Efficient persistent recoverable object collections
Original Publication Date: 2000-Apr-07
Included in the Prior Art Database: 2003-Jun-20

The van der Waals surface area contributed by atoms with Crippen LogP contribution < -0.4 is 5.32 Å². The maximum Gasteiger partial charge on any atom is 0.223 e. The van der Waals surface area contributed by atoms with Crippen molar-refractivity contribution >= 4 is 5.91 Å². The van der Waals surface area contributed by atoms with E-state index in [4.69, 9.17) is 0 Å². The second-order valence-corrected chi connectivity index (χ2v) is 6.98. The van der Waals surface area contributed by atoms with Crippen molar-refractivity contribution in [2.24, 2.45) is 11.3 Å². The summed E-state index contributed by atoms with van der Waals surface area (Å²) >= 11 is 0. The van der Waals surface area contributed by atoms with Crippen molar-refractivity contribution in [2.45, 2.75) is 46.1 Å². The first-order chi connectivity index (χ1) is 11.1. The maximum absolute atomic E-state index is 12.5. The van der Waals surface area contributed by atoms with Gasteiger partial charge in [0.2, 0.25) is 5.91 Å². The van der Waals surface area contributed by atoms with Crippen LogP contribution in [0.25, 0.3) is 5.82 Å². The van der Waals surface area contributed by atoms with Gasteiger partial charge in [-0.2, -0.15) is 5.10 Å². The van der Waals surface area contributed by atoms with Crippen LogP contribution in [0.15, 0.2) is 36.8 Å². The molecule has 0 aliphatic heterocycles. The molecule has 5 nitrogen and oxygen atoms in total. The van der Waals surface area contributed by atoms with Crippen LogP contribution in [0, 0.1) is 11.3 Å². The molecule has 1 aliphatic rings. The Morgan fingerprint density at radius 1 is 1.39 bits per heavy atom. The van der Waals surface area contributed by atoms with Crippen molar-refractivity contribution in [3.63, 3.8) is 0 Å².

It is a common requirement to be able to store data in persistent keyed collections. TM Programming languages such as Java provide classes that permit the efficient storage of objects in keyed collections but they are not persistent. These collections may be made persistent by serialising the collection to a file. The process of serialising the complete collection is relatively expensive in terms of processing power and thus for a collection of any size it is not practical to persist the collection after the addition or removal of a single element. Disclosed is a method whereby the existing collection classes and object serialisation mechanisms may be used in concert to create efficient persistent collections. The capabilities of the keyed collection classes of the language and the ability to make an object persistent through serialisation can be combined to create a keyed collection that efficiently maintains a persistent image of itself without incurring the overhead of persisting the whole collection after each update. In a perfect world the standard keyed collection classes could be used unchanged. When the system starts up the collection can be reinstated from its persistent form. During the execution of the system objects can be added and removed from the collection. The system can then be shutdown in an orderly fashion and a new persistent form of the collection created through object serialisation. In the real world though a failure of such a system prior to orderly shutdown causes the loss of all additions and deletions made since start up. A solution to this problem is to extend the simple system described above by adding a form of persistent journal to track the changes made to the collection during the life of the system. Instead of saving the whole collection after each change only a journal entry is written. On the next startup of the system, if it can be determined that the system was not shutdown in an orderly fashion, the journal entries can be applied one by one to the collection to reinstate any lost changes.